Socialists should not conclude that Plaid's success at the polls is a sign of a major increase in nationalist ideas among Welsh workers. However, socialists do need to take on their arguments with regard to their solutions for Welsh workers. This is the weak link for Plaid. It accepts all the arguments of the free market and its consequences. It talks of the need to encourage Welsh businesses, which they see as more progressive than 'foreign capital'. At the same time it states that it would continue to encourage US and Japanese firms to invest. This implies the continuation of a low wage economy and huge tax handouts to the multinationals. These are the very policies which turn people against New Labour in the first place. Only grassroots-based, locally responsive socialist politics can provide a real alternative.
Still producing hot air
'Green Monday', went the Downing Street spin last month as Tony Blair introduced the government's new energy white paper. Unfortunately there was enough hot air in it to power a turbine.
The media headlines were filled with a government commitment to reduce carbon dioxide emissions. This waste product--caused by the burning of fossil fuels such as oil and coal--is one of the major causes of the 'greenhouse effect'. This warming of the earth's atmosphere produced a 0.6°C average temperature rise last century, and this could increase by a further 6°C by 2100-- leading to devastating floods, hurricanes and droughts--unless urgent action is taken. Unfortunately, the white paper was vague on urgent action.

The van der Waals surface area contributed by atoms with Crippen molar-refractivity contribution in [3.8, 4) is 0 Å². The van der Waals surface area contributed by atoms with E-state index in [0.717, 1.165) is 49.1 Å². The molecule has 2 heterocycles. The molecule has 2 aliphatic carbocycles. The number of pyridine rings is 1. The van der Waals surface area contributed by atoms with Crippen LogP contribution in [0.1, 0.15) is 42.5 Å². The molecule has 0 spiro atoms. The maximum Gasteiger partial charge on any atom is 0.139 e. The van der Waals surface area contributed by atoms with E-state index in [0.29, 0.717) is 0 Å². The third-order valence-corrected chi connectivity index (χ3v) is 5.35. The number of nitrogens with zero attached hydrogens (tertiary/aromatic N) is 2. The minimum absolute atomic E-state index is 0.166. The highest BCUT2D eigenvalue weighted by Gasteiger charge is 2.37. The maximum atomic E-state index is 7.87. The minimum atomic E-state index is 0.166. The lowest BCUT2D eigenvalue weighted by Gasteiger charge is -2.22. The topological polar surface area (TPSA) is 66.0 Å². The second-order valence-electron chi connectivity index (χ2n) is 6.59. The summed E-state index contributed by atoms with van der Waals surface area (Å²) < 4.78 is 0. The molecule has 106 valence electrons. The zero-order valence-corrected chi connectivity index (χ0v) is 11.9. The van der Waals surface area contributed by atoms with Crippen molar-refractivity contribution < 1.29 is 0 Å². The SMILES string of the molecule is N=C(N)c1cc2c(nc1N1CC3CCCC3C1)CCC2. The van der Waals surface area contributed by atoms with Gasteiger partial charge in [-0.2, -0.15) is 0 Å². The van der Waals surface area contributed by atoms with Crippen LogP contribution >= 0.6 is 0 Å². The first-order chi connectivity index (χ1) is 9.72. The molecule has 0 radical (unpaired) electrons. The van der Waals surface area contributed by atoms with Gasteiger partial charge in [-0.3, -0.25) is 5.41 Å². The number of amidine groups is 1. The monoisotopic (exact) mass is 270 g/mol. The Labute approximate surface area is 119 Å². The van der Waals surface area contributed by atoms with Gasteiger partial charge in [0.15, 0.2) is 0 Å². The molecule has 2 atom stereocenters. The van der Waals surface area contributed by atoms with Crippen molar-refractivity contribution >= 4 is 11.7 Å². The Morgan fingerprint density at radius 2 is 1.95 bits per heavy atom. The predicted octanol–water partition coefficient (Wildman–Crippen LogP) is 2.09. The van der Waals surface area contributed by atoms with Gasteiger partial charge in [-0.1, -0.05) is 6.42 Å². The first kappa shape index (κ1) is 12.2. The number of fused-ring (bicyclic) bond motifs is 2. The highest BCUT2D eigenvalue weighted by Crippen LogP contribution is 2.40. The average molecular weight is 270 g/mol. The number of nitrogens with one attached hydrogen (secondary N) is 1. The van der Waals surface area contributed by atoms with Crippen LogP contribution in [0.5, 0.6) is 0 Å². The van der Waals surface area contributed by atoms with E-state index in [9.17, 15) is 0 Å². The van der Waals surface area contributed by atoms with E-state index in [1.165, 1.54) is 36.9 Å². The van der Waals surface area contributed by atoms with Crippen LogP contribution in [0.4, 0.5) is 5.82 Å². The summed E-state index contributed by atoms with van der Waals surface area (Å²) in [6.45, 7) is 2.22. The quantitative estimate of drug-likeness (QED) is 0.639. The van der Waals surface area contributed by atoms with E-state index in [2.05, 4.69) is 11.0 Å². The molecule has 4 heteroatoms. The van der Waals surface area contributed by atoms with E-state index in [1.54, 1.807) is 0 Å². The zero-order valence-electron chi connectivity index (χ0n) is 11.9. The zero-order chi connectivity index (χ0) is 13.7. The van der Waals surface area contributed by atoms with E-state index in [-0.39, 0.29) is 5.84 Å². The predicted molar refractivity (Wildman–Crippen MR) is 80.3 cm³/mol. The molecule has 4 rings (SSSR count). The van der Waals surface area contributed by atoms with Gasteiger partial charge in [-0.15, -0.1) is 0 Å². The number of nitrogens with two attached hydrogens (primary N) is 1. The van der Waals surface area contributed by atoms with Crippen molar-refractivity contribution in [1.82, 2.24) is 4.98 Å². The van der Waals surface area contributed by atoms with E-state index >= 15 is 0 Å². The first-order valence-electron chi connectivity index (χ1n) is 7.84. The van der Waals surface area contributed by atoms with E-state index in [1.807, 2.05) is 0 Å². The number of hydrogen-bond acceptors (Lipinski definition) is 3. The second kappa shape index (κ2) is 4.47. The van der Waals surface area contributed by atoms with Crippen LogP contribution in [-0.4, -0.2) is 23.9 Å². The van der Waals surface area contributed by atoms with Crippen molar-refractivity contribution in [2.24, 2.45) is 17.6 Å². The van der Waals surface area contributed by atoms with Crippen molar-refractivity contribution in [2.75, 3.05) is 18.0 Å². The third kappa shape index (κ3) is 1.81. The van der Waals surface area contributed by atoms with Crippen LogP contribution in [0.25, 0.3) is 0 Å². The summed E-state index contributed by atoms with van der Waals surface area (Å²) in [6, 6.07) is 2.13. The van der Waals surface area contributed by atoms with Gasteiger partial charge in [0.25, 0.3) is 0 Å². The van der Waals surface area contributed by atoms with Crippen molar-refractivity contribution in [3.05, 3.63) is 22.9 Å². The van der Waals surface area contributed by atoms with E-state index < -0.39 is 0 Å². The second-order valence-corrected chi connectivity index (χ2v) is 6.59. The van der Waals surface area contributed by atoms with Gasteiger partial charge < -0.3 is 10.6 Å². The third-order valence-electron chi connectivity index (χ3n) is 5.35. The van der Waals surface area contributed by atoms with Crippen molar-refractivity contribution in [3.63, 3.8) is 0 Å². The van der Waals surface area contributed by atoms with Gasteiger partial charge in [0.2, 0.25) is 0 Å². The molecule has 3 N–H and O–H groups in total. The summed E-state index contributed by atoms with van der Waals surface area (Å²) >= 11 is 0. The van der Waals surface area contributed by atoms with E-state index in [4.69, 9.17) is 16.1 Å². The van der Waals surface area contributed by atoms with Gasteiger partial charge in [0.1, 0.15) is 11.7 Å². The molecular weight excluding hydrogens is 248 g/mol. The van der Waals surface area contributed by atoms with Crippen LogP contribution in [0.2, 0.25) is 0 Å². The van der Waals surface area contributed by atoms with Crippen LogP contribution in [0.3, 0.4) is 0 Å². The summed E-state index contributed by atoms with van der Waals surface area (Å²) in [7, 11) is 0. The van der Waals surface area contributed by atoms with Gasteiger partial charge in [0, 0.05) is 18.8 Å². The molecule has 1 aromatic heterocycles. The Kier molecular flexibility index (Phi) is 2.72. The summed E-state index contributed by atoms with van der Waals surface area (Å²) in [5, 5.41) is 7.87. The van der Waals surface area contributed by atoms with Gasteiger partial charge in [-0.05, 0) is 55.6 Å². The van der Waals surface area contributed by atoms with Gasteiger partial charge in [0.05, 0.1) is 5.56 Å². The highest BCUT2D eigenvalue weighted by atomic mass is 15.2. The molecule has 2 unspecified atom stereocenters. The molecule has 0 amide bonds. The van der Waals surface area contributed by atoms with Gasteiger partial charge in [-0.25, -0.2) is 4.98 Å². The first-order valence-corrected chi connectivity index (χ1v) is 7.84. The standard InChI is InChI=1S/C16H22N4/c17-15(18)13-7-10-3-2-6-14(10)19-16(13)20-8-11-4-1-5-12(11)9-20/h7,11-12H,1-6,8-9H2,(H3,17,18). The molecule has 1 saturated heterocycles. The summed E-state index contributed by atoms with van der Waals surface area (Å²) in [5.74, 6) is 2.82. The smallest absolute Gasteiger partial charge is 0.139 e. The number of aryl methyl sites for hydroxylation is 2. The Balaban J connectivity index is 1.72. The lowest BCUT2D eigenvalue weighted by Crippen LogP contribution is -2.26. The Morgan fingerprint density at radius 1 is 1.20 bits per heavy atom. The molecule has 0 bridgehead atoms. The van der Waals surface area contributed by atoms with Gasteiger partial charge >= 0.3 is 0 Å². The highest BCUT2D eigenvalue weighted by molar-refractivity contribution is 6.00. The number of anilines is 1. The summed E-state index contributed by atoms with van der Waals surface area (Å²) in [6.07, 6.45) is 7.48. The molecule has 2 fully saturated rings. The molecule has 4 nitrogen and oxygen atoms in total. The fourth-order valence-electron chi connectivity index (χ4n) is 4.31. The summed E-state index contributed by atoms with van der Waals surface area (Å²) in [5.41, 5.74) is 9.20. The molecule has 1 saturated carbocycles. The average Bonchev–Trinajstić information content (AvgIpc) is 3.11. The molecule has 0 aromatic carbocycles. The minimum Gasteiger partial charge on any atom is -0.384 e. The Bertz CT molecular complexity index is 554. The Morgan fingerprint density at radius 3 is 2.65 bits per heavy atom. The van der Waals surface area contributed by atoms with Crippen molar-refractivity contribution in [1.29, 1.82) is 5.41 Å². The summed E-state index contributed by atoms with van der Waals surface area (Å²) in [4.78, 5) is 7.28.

A proposal to reduce CO2 by 60 percent by 2050--far beyond the political lifetime of anyone making the promise--isn't exactly conducive to political accountability. Even if it was achieved, this is the minimum reduction scientists believe is necessary as an average across the world. But highly industrialised countries like Britain are disproportionately responsible for greenhouse gas emissions.
Meanwhile a previous target to reduce emissions by 20 percent by 2020 was downgraded to 'an ambition'. Rarely can the word have been used with such conservatism. This is because even the government's meagre target to have 10 percent of the country's energy provided by renewable sources by 2010 looks likely to be broken. The reason is lack of political will and a habitual deference to the market.